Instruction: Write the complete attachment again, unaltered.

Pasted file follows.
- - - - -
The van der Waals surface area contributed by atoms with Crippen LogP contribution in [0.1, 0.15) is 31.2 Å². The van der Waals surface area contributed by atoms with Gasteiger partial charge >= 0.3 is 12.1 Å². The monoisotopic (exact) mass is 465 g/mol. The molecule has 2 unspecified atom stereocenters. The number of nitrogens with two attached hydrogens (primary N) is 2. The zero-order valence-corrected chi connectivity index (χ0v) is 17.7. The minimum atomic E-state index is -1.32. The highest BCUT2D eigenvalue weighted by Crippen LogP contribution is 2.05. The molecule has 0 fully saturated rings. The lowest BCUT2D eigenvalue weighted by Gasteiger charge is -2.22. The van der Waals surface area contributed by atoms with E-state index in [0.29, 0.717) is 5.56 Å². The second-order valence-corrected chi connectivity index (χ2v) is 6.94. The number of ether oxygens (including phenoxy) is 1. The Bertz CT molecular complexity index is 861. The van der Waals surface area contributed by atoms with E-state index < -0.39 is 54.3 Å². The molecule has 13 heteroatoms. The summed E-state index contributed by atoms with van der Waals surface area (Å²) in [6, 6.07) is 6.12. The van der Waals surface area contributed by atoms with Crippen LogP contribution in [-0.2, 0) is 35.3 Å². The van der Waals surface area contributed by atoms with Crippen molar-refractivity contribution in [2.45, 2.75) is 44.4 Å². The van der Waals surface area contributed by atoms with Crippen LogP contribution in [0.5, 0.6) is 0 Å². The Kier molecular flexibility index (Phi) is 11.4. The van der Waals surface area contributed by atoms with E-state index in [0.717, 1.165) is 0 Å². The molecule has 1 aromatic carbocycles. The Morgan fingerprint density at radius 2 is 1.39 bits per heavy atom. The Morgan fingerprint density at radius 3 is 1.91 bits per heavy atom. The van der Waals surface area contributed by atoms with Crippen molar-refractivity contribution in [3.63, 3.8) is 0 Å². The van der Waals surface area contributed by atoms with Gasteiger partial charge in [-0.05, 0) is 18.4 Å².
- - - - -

The van der Waals surface area contributed by atoms with Crippen LogP contribution in [0.1, 0.15) is 31.2 Å². The van der Waals surface area contributed by atoms with Gasteiger partial charge >= 0.3 is 12.1 Å². The monoisotopic (exact) mass is 465 g/mol. The molecule has 2 unspecified atom stereocenters. The number of nitrogens with two attached hydrogens (primary N) is 2. The zero-order valence-corrected chi connectivity index (χ0v) is 17.7. The minimum atomic E-state index is -1.32. The highest BCUT2D eigenvalue weighted by Crippen LogP contribution is 2.05. The molecule has 0 fully saturated rings. The lowest BCUT2D eigenvalue weighted by Gasteiger charge is -2.22. The van der Waals surface area contributed by atoms with E-state index in [0.29, 0.717) is 5.56 Å². The second-order valence-corrected chi connectivity index (χ2v) is 6.94. The number of ether oxygens (including phenoxy) is 1. The Bertz CT molecular complexity index is 861. The van der Waals surface area contributed by atoms with E-state index < -0.39 is 54.3 Å². The molecule has 13 heteroatoms. The summed E-state index contributed by atoms with van der Waals surface area (Å²) in [6, 6.07) is 6.12. The van der Waals surface area contributed by atoms with Crippen LogP contribution in [-0.2, 0) is 35.3 Å². The van der Waals surface area contributed by atoms with Crippen molar-refractivity contribution in [2.45, 2.75) is 44.4 Å². The van der Waals surface area contributed by atoms with Crippen LogP contribution in [0.5, 0.6) is 0 Å². The Kier molecular flexibility index (Phi) is 11.4. The van der Waals surface area contributed by atoms with E-state index in [0.717, 1.165) is 0 Å². The molecule has 1 aromatic carbocycles. The Morgan fingerprint density at radius 2 is 1.39 bits per heavy atom. The Morgan fingerprint density at radius 3 is 1.91 bits per heavy atom. The van der Waals surface area contributed by atoms with Crippen molar-refractivity contribution in [3.63, 3.8) is 0 Å². The van der Waals surface area contributed by atoms with Gasteiger partial charge in [-0.05, 0) is 18.4 Å².